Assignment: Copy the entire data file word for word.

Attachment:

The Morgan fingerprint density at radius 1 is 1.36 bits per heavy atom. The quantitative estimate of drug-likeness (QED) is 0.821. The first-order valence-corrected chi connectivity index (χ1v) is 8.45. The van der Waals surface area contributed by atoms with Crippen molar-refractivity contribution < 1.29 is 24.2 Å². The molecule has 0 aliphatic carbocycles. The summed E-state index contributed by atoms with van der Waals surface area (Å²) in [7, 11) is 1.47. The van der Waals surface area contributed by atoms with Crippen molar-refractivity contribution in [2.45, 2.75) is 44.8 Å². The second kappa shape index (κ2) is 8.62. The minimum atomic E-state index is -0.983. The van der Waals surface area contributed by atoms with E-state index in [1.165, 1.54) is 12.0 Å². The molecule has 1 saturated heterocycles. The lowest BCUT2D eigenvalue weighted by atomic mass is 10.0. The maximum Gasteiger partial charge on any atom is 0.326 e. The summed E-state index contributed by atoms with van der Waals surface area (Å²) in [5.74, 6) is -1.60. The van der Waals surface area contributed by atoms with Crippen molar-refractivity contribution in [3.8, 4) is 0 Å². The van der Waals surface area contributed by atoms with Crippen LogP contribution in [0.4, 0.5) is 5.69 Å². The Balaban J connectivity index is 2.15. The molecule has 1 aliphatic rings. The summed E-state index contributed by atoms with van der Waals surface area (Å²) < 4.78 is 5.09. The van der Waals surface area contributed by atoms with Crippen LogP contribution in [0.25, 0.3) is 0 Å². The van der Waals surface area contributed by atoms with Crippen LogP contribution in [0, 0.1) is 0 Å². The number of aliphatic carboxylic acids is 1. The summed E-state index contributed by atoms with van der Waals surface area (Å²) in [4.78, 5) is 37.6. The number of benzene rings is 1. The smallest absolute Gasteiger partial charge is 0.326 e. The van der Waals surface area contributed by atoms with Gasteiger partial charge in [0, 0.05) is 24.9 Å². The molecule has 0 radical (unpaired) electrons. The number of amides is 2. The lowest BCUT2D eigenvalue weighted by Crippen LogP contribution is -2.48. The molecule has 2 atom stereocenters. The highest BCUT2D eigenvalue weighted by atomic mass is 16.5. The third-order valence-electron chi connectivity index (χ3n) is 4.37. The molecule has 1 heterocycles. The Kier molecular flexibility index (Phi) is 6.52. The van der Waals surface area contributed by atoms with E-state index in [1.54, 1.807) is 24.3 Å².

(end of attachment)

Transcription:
The Morgan fingerprint density at radius 1 is 1.36 bits per heavy atom. The quantitative estimate of drug-likeness (QED) is 0.821. The first-order valence-corrected chi connectivity index (χ1v) is 8.45. The van der Waals surface area contributed by atoms with Crippen molar-refractivity contribution < 1.29 is 24.2 Å². The molecule has 0 aliphatic carbocycles. The summed E-state index contributed by atoms with van der Waals surface area (Å²) in [7, 11) is 1.47. The van der Waals surface area contributed by atoms with Crippen molar-refractivity contribution in [2.45, 2.75) is 44.8 Å². The second kappa shape index (κ2) is 8.62. The minimum atomic E-state index is -0.983. The van der Waals surface area contributed by atoms with E-state index in [1.165, 1.54) is 12.0 Å². The molecule has 1 saturated heterocycles. The lowest BCUT2D eigenvalue weighted by atomic mass is 10.0. The maximum Gasteiger partial charge on any atom is 0.326 e. The summed E-state index contributed by atoms with van der Waals surface area (Å²) in [5.74, 6) is -1.60. The van der Waals surface area contributed by atoms with Crippen molar-refractivity contribution in [3.8, 4) is 0 Å². The van der Waals surface area contributed by atoms with Crippen LogP contribution in [0.4, 0.5) is 5.69 Å². The Balaban J connectivity index is 2.15. The molecule has 1 aliphatic rings. The summed E-state index contributed by atoms with van der Waals surface area (Å²) < 4.78 is 5.09. The van der Waals surface area contributed by atoms with Crippen LogP contribution in [0.25, 0.3) is 0 Å². The van der Waals surface area contributed by atoms with Crippen LogP contribution in [0, 0.1) is 0 Å². The number of aliphatic carboxylic acids is 1. The summed E-state index contributed by atoms with van der Waals surface area (Å²) in [4.78, 5) is 37.6. The number of benzene rings is 1. The smallest absolute Gasteiger partial charge is 0.326 e. The van der Waals surface area contributed by atoms with Gasteiger partial charge in [0, 0.05) is 24.9 Å². The molecule has 0 radical (unpaired) electrons. The number of amides is 2. The lowest BCUT2D eigenvalue weighted by Crippen LogP contribution is -2.48. The molecule has 2 atom stereocenters. The highest BCUT2D eigenvalue weighted by atomic mass is 16.5. The third-order valence-electron chi connectivity index (χ3n) is 4.37. The molecule has 1 heterocycles. The Kier molecular flexibility index (Phi) is 6.52. The van der Waals surface area contributed by atoms with E-state index in [1.54, 1.807) is 24.3 Å².